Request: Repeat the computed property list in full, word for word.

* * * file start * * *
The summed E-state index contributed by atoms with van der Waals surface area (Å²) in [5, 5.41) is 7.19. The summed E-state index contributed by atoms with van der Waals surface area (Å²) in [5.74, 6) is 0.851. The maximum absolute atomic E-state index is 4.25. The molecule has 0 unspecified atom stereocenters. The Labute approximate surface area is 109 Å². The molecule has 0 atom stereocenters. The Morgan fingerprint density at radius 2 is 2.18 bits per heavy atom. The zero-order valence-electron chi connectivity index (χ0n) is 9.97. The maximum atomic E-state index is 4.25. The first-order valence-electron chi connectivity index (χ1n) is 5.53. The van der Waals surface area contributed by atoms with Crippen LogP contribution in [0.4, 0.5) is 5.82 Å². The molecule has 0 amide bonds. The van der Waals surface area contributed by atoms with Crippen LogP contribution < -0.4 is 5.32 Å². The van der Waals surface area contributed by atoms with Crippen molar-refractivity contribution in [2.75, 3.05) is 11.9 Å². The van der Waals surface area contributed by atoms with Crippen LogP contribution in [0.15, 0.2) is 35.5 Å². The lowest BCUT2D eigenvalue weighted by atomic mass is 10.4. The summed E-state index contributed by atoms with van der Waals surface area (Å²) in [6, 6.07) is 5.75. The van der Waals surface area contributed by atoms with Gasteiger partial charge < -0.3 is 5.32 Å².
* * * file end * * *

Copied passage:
The summed E-state index contributed by atoms with van der Waals surface area (Å²) in [5, 5.41) is 7.19. The summed E-state index contributed by atoms with van der Waals surface area (Å²) in [5.74, 6) is 0.851. The maximum absolute atomic E-state index is 4.25. The molecule has 0 unspecified atom stereocenters. The Labute approximate surface area is 109 Å². The molecule has 0 atom stereocenters. The Morgan fingerprint density at radius 2 is 2.18 bits per heavy atom. The zero-order valence-electron chi connectivity index (χ0n) is 9.97. The maximum atomic E-state index is 4.25. The first-order valence-electron chi connectivity index (χ1n) is 5.53. The van der Waals surface area contributed by atoms with Crippen LogP contribution in [0.4, 0.5) is 5.82 Å². The molecule has 0 amide bonds. The van der Waals surface area contributed by atoms with Crippen LogP contribution < -0.4 is 5.32 Å². The van der Waals surface area contributed by atoms with Crippen molar-refractivity contribution in [2.75, 3.05) is 11.9 Å². The van der Waals surface area contributed by atoms with Crippen LogP contribution in [0.15, 0.2) is 35.5 Å². The lowest BCUT2D eigenvalue weighted by atomic mass is 10.4. The summed E-state index contributed by atoms with van der Waals surface area (Å²) in [6, 6.07) is 5.75. The van der Waals surface area contributed by atoms with Gasteiger partial charge < -0.3 is 5.32 Å².